Research shows that once parents become empowered, knowledgeable, and involved in the special education process, the students’ chances for reaching personal success increases.
Our government insists that schools create strategies to incorporate parents in their child’s educational process. However, the government has not mandated any specific or uniformed strategies or requirements on how to get parents involved (Okeke, 2014).
Parents may feel alone, frustrated, and/or helpless while in the world of special education, its laws, and requirements.
It is common for parents feel like they want to help and guide their child, but do not know how to.
How the Lack of Parent Involvement Effects Your Child's Education:
Grades & test scores suffer
Limits student achievement on skills being taught
Homework completion suffers
Effects rates of opportunity to take advanced courses
Effects students' self esteem
Effects students' motivation for school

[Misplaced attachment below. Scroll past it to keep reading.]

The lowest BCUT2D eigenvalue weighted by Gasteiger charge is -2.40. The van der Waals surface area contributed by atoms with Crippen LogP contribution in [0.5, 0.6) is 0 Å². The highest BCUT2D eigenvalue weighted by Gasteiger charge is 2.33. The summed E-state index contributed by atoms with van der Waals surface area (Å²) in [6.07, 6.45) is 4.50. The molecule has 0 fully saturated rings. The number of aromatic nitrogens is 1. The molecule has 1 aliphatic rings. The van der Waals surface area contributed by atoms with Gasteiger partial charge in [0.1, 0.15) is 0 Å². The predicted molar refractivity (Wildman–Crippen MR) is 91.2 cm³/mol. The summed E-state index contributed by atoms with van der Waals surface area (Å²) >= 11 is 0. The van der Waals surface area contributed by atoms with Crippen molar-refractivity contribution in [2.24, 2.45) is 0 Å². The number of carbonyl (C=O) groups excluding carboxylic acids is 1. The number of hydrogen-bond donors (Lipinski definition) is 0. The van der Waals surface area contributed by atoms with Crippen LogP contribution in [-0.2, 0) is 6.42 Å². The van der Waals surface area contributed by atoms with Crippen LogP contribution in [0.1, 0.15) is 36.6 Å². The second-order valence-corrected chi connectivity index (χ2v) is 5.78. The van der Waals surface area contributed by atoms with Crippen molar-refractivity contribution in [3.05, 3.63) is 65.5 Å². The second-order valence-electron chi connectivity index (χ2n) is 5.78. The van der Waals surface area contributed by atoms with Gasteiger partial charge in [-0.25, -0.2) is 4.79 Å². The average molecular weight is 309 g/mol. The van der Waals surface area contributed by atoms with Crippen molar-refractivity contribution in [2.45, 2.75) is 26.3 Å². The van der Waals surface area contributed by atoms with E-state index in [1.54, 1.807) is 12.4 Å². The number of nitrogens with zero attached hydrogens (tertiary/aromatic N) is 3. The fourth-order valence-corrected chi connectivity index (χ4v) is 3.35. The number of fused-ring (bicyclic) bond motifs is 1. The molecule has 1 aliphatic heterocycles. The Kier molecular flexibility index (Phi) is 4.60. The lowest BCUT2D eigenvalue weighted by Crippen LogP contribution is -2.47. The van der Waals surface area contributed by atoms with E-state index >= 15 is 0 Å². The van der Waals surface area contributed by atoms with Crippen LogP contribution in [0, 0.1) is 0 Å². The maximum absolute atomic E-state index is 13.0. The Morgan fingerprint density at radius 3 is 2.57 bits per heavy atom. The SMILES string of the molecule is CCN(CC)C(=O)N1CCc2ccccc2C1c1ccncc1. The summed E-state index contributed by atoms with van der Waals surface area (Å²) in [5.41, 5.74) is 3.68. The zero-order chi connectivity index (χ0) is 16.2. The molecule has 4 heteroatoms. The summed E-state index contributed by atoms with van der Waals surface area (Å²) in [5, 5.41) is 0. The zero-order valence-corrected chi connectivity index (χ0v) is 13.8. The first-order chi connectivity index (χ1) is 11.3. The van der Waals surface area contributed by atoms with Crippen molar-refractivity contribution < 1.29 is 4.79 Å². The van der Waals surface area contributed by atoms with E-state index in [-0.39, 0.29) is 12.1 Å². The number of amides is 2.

Increased drop out rates
Value of education is lowered
Undesired behaviors and attitudes may emerge
Effect students social and communicative skills
Implications on the Educational Process:
1) Incomplete homework
Homework is district mandated.
Homework is meant to reinforce concepts and skills taught during school.
Homework is not meant to be new or unfamiliar information.
Consistency = retention = learning
Students cannot be fully prepared for school or reach the peak of their academic success if previous lessons and concepts taught are still unclear or forgotten.
Homework completion teaches responsibility, accountability, and should build self esteem by making the student confident about the topic studied.
2) Dwindling attendance
When a student is inconsistent with their attendance, then routine is broken, instruction is lost, and achievement gaps grow.
Each year that a child is in school is a foundational year for them. Their minds are still developing and they are still discovering the world, developing cognitive thinking, and learning how to problem solve.
Academics are like building blocks. If a student missesfoundational information and attends school when more advanced concepts are being taught, the student will not have the prior knowledge needed to grasp new and advanced concepts.